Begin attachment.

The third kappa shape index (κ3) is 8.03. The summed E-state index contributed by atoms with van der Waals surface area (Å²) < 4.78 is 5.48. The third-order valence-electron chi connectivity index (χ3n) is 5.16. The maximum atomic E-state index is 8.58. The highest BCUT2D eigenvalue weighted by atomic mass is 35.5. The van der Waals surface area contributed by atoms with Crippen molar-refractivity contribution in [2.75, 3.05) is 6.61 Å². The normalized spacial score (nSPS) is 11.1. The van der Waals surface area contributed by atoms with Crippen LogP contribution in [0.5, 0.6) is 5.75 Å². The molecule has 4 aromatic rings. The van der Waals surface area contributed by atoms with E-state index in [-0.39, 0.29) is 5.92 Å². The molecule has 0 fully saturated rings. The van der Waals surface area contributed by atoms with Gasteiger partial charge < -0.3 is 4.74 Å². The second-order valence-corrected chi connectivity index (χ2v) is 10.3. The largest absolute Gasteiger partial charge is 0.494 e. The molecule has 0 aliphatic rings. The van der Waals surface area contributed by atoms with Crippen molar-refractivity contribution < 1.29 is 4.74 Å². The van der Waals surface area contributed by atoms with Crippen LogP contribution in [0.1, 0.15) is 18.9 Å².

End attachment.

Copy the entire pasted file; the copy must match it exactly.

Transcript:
The third kappa shape index (κ3) is 8.03. The summed E-state index contributed by atoms with van der Waals surface area (Å²) < 4.78 is 5.48. The third-order valence-electron chi connectivity index (χ3n) is 5.16. The maximum atomic E-state index is 8.58. The highest BCUT2D eigenvalue weighted by atomic mass is 35.5. The van der Waals surface area contributed by atoms with Crippen molar-refractivity contribution in [2.75, 3.05) is 6.61 Å². The normalized spacial score (nSPS) is 11.1. The van der Waals surface area contributed by atoms with Crippen LogP contribution in [0.5, 0.6) is 5.75 Å². The molecule has 4 aromatic rings. The van der Waals surface area contributed by atoms with E-state index in [-0.39, 0.29) is 5.92 Å². The molecule has 0 fully saturated rings. The van der Waals surface area contributed by atoms with Gasteiger partial charge < -0.3 is 4.74 Å². The second-order valence-corrected chi connectivity index (χ2v) is 10.3. The largest absolute Gasteiger partial charge is 0.494 e. The molecule has 0 aliphatic rings. The van der Waals surface area contributed by atoms with Crippen molar-refractivity contribution < 1.29 is 4.74 Å². The van der Waals surface area contributed by atoms with Crippen LogP contribution in [0.1, 0.15) is 18.9 Å².